As for wheels, get the best, Spinergy's at least. It's amazing what they did for my chair.
      I have had periodic paralysis all my life. I lost my ability to walk in 2011 beginning with a spinal block, which was used for a hip fracture caused by periodic paralysis.

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        #4
        Hi,

        I would stay away from Quickie 2 and try other brands. The reason why I say that is because I had Quickie 2 for 15 years and there were countless problems with the chair. The chair was constantly under repair mode, I will be bankrupt if I didn't get covered by the ministry. I will suggest you to try ridge chair because it need less repairs. I own a second hand Quickie Ti for a few months now and so far it's great. Quickie Ti was regard as the last good chair that Quickie had made but it was discontinue a few years ago.

        Good Luck, Canucks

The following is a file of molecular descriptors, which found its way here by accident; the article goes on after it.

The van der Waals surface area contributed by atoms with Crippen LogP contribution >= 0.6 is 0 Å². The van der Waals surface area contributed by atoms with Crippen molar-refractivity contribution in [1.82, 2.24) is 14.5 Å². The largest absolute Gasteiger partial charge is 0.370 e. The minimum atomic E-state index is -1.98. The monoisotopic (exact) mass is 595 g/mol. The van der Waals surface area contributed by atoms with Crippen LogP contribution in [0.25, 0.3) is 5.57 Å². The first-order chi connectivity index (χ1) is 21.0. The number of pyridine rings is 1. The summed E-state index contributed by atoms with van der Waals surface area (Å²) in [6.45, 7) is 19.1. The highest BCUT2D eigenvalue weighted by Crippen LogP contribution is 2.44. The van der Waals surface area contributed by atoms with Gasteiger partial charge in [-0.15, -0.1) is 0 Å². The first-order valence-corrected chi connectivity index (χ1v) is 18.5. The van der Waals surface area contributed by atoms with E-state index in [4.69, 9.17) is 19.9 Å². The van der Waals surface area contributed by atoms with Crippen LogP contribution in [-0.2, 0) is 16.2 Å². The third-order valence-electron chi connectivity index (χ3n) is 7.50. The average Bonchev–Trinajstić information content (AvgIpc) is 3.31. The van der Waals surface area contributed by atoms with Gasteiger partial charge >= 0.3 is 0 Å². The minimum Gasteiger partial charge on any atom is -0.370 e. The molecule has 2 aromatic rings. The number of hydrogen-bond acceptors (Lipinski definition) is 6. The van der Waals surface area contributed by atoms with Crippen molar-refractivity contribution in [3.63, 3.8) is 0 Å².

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          #5
          Lot's of Q2 bashing, but I have had absolutely no issues. What problems are in store for me? Be specific, I already said to ditch the rear wheels for some quality ones.
          I have had periodic paralysis all my life. I lost my ability to walk in 2011 beginning with a spinal block, which was used for a hip fracture caused by periodic paralysis.

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            #6
            I too would like to know the specific problems people have had with the 2, and what year they got theirs.

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              #7
              Oh ok thanks for the tips I will def check out the tilite chairs appreciate it! I guess tilite are the best in the game right now lol